Album ReviewsReviews

Review: Andrew King - The Bitter Harvest (1998)

artist: Andrew King
release: The Bit­ter Har­vest
format: CD
year of release: 1998
label: Epi­phany / World Ser­pent
dur­a­tion: 75:20

detailed info: dis​cogs​.com

The Bit­ter Har­vest was Eng­lish folk singer Andrew King’s debut album, released back in 1998 through World Ser­pent, which was still act­ive at the time. On this album, Andrew was still try­ing to find his own form of present­a­tion, and to those who have heard his recent work or seen him per­form, the songs on this one will seem rather bare and more tra­di­tional. Indeed, on the major­ity of these bal­lads, King sings unac­com­pan­ied, or with a min­imal drone back­ing. Like I said, this makes for quite tra­di­tional rendi­tions of these folk­songs. The vocal style is also dif­fer­ent, often being a bit softer and less epic than Andrew’s style of today.

The res­ult is that the greater part of this album is mainly inter­est­ing for tra­di­tional folk enthu­si­asts. Lov­ers of mod­ern exper­i­ment­a­tion or Andrew’s more recent power­ful post-indus­trial approach to folk will find little mater­ial to their lik­ing here.

That’s not to say that this album isn’t nice all the same. I for one really enjoy the rel­at­ively pure set­tings of these bal­lads, which really drags you into the tales they tell. Most of them are murder bal­lads of some sort; examples are “The Folke­stone Murder” and “Lily White Hand”, which relate the bru­tal murder of two young girls and a seduced young woman, respect­ively. At times, there is also a fore­shad­ow­ing of King’s later style. The excel­lent “The House Car­penter” and “Maria Mar­tin”, for example, both chilling tales, also fea­ture more prom­in­ent accor­dion drone loops, and John Murphy provides guest per­cus­sion on the lat­ter track. “The Taunton Was­sail” is also a very nice track, by vir­tue of its mirth and energy.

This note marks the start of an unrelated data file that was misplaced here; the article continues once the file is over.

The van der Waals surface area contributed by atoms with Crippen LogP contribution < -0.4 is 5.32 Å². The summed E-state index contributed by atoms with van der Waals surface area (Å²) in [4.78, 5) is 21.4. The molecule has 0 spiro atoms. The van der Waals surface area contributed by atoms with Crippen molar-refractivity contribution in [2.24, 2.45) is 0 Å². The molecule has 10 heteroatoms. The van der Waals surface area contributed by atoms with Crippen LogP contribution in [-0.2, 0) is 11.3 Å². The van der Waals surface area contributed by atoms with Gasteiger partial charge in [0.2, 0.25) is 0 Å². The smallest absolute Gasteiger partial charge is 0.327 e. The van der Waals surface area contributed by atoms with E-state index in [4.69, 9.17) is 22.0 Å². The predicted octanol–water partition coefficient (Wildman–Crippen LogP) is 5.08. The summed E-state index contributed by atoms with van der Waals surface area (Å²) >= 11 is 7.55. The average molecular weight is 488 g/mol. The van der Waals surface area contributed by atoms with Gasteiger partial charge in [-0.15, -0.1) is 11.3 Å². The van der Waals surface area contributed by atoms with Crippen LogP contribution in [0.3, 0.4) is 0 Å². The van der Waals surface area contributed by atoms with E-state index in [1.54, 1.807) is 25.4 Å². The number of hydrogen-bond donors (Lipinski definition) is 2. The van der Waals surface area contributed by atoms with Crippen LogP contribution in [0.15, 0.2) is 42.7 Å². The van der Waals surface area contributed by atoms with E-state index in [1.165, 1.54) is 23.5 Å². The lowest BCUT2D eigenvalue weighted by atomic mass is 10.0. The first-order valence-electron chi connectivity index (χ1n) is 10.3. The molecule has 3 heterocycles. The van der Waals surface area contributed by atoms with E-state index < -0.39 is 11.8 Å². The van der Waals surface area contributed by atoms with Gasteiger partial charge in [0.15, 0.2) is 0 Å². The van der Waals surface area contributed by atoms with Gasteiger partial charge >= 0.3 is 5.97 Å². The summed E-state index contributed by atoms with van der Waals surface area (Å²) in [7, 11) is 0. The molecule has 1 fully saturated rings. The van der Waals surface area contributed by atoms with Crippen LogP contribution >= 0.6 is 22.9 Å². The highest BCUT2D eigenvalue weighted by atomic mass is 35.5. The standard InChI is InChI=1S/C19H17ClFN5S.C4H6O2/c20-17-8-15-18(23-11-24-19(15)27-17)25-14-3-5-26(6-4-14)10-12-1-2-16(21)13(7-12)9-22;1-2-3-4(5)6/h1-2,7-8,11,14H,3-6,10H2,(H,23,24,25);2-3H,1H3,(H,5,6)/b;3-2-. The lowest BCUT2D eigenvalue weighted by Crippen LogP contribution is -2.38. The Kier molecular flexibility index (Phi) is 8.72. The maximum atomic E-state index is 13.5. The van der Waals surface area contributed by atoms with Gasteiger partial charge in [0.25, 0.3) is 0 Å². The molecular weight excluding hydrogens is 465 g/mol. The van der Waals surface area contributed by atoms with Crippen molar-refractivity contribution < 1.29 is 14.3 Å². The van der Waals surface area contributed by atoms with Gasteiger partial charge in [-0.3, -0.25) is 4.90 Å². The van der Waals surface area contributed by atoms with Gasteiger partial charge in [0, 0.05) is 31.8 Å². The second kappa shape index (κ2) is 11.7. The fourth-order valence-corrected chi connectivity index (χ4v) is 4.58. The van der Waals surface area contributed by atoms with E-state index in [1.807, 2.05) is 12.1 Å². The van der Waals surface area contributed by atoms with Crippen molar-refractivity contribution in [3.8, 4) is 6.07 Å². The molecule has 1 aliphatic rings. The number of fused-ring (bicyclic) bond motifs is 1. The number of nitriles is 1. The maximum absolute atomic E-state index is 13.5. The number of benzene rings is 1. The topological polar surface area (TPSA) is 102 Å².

So, while this may not be some­thing for every lover of mod­ern exper­i­mental and neo­folk, if you really enjoy Andrew’s works, this one is def­in­itely worth check­ing out, espe­cially if you have a soft spot for authen­tic folk song.

Reviewed by O.S.


1. May Song (2:15)
2. George Collins (4:39)
3. The Folke­stone Murder (4:35)
4. The House Car­penter (8:57)
5. Sir Hugh (4:20)
6. Green Bushes (2:57)
7. Earl Richard (3:19)
8. Brigg Fair (2:03)
9. Young Andrew (11:25)
10. The Bither Withy (4:32)
11. Lily White Hand (2:27)
12. The Bon­nie Bunch of Roses (2:32)
13. The Hon­est Labourer (4:47)
14. Maria Mar­tin (6:55)
15. The Taunton Was­sail (2:47)
16. Sad Pro­ces­sional (3:40)
17. May Song (3:10)